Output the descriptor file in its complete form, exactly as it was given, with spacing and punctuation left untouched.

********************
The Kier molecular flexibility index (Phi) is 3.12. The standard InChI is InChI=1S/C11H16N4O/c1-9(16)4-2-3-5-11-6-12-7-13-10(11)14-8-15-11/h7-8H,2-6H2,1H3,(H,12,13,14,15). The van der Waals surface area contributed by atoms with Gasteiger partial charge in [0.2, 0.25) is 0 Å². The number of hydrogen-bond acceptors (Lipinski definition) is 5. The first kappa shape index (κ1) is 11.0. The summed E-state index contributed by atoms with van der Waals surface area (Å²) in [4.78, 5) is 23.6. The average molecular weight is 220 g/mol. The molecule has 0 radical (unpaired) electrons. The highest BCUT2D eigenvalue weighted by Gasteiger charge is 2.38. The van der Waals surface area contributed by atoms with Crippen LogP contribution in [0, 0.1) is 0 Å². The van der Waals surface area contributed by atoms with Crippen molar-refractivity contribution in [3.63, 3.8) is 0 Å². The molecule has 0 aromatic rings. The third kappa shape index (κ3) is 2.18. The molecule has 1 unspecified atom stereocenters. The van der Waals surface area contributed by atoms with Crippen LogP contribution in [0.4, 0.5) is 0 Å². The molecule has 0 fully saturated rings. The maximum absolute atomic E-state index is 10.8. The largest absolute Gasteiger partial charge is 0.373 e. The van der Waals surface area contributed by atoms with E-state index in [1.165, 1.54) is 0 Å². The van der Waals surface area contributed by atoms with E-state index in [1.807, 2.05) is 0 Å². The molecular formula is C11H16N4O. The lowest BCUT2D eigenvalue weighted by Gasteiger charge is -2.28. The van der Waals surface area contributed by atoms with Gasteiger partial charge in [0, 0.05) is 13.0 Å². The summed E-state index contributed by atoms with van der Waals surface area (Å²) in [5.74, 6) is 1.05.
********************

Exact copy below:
The Kier molecular flexibility index (Phi) is 3.12. The standard InChI is InChI=1S/C11H16N4O/c1-9(16)4-2-3-5-11-6-12-7-13-10(11)14-8-15-11/h7-8H,2-6H2,1H3,(H,12,13,14,15). The van der Waals surface area contributed by atoms with Gasteiger partial charge in [0.2, 0.25) is 0 Å². The number of hydrogen-bond acceptors (Lipinski definition) is 5. The first kappa shape index (κ1) is 11.0. The summed E-state index contributed by atoms with van der Waals surface area (Å²) in [4.78, 5) is 23.6. The average molecular weight is 220 g/mol. The molecule has 0 radical (unpaired) electrons. The highest BCUT2D eigenvalue weighted by Gasteiger charge is 2.38. The van der Waals surface area contributed by atoms with Crippen LogP contribution in [0, 0.1) is 0 Å². The van der Waals surface area contributed by atoms with Crippen molar-refractivity contribution in [3.63, 3.8) is 0 Å². The molecule has 0 aromatic rings. The third kappa shape index (κ3) is 2.18. The molecule has 1 unspecified atom stereocenters. The van der Waals surface area contributed by atoms with Crippen LogP contribution in [0.4, 0.5) is 0 Å². The molecule has 0 fully saturated rings. The maximum absolute atomic E-state index is 10.8. The largest absolute Gasteiger partial charge is 0.373 e. The van der Waals surface area contributed by atoms with E-state index in [1.165, 1.54) is 0 Å². The van der Waals surface area contributed by atoms with E-state index in [1.807, 2.05) is 0 Å². The molecular formula is C11H16N4O. The lowest BCUT2D eigenvalue weighted by Gasteiger charge is -2.28. The van der Waals surface area contributed by atoms with Gasteiger partial charge in [0, 0.05) is 13.0 Å². The summed E-state index contributed by atoms with van der Waals surface area (Å²) in [5.74, 6) is 1.05.